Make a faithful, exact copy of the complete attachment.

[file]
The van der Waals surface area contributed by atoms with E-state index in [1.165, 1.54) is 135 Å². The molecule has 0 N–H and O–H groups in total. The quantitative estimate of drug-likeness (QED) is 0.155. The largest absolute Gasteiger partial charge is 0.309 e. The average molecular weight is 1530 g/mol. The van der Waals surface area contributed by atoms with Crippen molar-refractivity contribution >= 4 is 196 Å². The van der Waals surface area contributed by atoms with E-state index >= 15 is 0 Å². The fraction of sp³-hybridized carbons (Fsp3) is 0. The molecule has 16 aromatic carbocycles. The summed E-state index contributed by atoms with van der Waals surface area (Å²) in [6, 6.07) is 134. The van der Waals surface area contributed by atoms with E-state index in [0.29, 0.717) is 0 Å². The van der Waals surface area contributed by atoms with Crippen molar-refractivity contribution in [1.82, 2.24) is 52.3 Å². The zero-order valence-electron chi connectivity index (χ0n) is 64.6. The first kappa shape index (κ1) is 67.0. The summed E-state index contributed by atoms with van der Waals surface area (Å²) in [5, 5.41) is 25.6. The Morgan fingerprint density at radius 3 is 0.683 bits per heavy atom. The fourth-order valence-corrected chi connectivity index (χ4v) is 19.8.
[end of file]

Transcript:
The van der Waals surface area contributed by atoms with E-state index in [1.165, 1.54) is 135 Å². The molecule has 0 N–H and O–H groups in total. The quantitative estimate of drug-likeness (QED) is 0.155. The largest absolute Gasteiger partial charge is 0.309 e. The average molecular weight is 1530 g/mol. The van der Waals surface area contributed by atoms with Crippen molar-refractivity contribution >= 4 is 196 Å². The van der Waals surface area contributed by atoms with E-state index >= 15 is 0 Å². The fraction of sp³-hybridized carbons (Fsp3) is 0. The molecule has 16 aromatic carbocycles. The summed E-state index contributed by atoms with van der Waals surface area (Å²) in [6, 6.07) is 134. The van der Waals surface area contributed by atoms with E-state index in [0.29, 0.717) is 0 Å². The van der Waals surface area contributed by atoms with Crippen molar-refractivity contribution in [1.82, 2.24) is 52.3 Å². The zero-order valence-electron chi connectivity index (χ0n) is 64.6. The first kappa shape index (κ1) is 67.0. The summed E-state index contributed by atoms with van der Waals surface area (Å²) in [5, 5.41) is 25.6. The Morgan fingerprint density at radius 3 is 0.683 bits per heavy atom. The fourth-order valence-corrected chi connectivity index (χ4v) is 19.8.